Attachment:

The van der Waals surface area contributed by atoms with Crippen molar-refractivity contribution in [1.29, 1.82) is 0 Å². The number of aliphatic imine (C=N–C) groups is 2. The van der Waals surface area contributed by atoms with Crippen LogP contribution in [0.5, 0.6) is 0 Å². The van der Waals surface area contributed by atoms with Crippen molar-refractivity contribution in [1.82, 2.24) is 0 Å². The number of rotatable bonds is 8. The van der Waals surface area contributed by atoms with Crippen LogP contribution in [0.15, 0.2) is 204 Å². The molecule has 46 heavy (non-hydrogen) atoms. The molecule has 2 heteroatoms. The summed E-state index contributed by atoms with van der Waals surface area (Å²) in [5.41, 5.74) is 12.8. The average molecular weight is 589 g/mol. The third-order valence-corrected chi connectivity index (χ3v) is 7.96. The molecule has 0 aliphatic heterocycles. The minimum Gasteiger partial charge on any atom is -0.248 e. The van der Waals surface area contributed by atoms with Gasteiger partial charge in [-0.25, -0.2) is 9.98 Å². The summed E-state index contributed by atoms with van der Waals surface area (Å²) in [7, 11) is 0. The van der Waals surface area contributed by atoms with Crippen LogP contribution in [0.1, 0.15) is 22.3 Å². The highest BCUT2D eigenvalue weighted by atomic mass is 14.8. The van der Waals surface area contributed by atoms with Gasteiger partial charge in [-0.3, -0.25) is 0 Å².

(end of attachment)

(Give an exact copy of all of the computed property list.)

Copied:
The van der Waals surface area contributed by atoms with Crippen molar-refractivity contribution in [1.29, 1.82) is 0 Å². The number of aliphatic imine (C=N–C) groups is 2. The van der Waals surface area contributed by atoms with Crippen LogP contribution in [0.5, 0.6) is 0 Å². The van der Waals surface area contributed by atoms with Crippen molar-refractivity contribution in [1.82, 2.24) is 0 Å². The number of rotatable bonds is 8. The van der Waals surface area contributed by atoms with Crippen LogP contribution in [0.15, 0.2) is 204 Å². The molecule has 46 heavy (non-hydrogen) atoms. The molecule has 2 heteroatoms. The summed E-state index contributed by atoms with van der Waals surface area (Å²) in [5.41, 5.74) is 12.8. The average molecular weight is 589 g/mol. The third-order valence-corrected chi connectivity index (χ3v) is 7.96. The molecule has 0 aliphatic heterocycles. The minimum Gasteiger partial charge on any atom is -0.248 e. The van der Waals surface area contributed by atoms with Gasteiger partial charge in [-0.25, -0.2) is 9.98 Å². The summed E-state index contributed by atoms with van der Waals surface area (Å²) in [7, 11) is 0. The van der Waals surface area contributed by atoms with Crippen LogP contribution in [0.1, 0.15) is 22.3 Å². The highest BCUT2D eigenvalue weighted by atomic mass is 14.8. The van der Waals surface area contributed by atoms with Gasteiger partial charge in [-0.3, -0.25) is 0 Å².